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Fearing Facebook, Vietnam Launches Its Own Social-Networking Site

Very interesting article in "The Wall Street Journal" by James Hookway about Vietnam's efforts to set up its own answer to Facebook:

It's called, and state-owned Vietnam Multimedia Corp. launched a trial version on revolutionary hero Ho Chi Minh's birthday, May 19. A full version is due to go up at the end of the year. Many of its features will be familiar to anybody versed in tagging, poking and defriending: People can post photos, link to friends and ping messages back and forth online.

The catch is that users have to submit their full names and government-issued identity numbers before they can access the site. Security services monitor websites in Vietnam, whose authoritarian, one-party dictatorship treats dissidents ruthlessly.

The story highlights a number of recent trends, in particular how authoritarian governments are seeking to control the message by launching their own "sovereign internet" products rather than just always banning Internet/site access outright. As the "WSJ" points out:

The site marks a shift in tactics for Hanoi's Politburo members, who have more typically shut down parts of the Web that rubbed them the wrong way. Over the past year, authorities have jailed dissident bloggers and tried blocking Facebook Inc.'s flagship site to stop subversive thoughts from spreading online.

And you've got to hand it to the government for trying to get the kids involved:

The team has added online English tests and several state-approved videogames, including a violent multiplayer contest featuring a band of militants bent on stopping the spread of global capitalism. The stream of news on the home page recently included an item on local beauty queens, news of a South Carolina fisherman who caught a fish that had human-like teeth, and word that British intelligence services once experimented with semen as an invisible ink.

Hard to say how successful it will be -- I would guess, not very. For one, such efforts by any governments trying to appeal to the kids always have that cringe-worthy watching-your-dad-dance-at-a-disco feel to them. Just check out any NATO or EU outreach efforts to see what I mean.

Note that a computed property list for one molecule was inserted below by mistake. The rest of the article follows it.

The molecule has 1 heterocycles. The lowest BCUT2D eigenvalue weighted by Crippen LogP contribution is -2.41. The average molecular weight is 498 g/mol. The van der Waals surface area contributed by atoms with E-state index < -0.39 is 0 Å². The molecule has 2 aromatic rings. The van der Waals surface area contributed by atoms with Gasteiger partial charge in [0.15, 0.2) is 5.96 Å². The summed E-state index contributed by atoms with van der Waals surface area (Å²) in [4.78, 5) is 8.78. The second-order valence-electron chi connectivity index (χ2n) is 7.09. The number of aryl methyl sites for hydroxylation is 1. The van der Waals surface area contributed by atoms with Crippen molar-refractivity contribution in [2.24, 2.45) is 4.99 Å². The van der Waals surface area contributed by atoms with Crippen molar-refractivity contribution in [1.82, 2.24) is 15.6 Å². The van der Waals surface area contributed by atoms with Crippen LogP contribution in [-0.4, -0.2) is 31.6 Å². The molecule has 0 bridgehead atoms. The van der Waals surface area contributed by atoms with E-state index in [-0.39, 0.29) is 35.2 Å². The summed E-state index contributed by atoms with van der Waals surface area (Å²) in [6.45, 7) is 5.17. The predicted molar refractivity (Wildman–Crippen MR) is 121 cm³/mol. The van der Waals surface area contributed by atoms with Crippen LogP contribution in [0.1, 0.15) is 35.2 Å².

And for two, despite the government's official ban on Facebook in Vietnam, it's still widely accessible. Writing in "Global Post," Helen Clark has some background on why the ban doesn't work:

Unlike China, which blocks websites at an ISP level, Vietnam does so at the DNS level. What this means, as one IT expert explained, is that the government simply tells service providers to redirect their servers away from sites as opposed to actually blocking their access. The upshot is that it's easier to circumnavigate Vietnam's firewall than it is China's, where an estimated 30,000 censors search for illicit content on the internet.

“This is trivially easy to circumvent,” said the IT expert, who wished to remain anonymous. “All you need do is change your DNS provider to one of the publicly available ones. Google DNS is a great example.”

The ease of the workaround and no official mention of sanctions mean Facebook users, which number over a million in Vietnam, can plead innocence. Users chat online, tag photos and play Farm Ville.

Also, as "The Wall Street Journal" article points out, there is a burgeoning underground trade in cracking phones, so that users can use any network or application they want. Perhaps another example of how societies with heavy Internet controls might develop two parallel tracks: non-cracked Vs. cracked. The former: closed, state sanctioned, dull. The latter where people rely on fiddling with their domain name system (DNS) settings or circumvention tools like proxies or cracked phones.

Another interesting detail. In the "WSJ" piece, will also go after "the country's hordes of videogame enthusiasts by offering cheap, easy access to some of their favorite games.

I've always been interested in this idea of cyber-hedonism, which Evgeny Morozov has spoken about, where the Internet could become a new opium for the masses, as potentially politically active types won't bother challenging their nasty regimes as they're too busy playing Halo 3 and watching porn. The Faustian pact of the 21st century: You stay out of politics and you can bit-torrent all you like. (You can't go anywhere in south-east Asia without bumping into an Internet cafe filled with teenagers playing video games.)

For the Vietnamese government it makes sense (at least in theory) to have young people use, even if they just end up playing noneducational video games or flirting with their friends. As long as it keeps them away from all those pesky Facebook groups.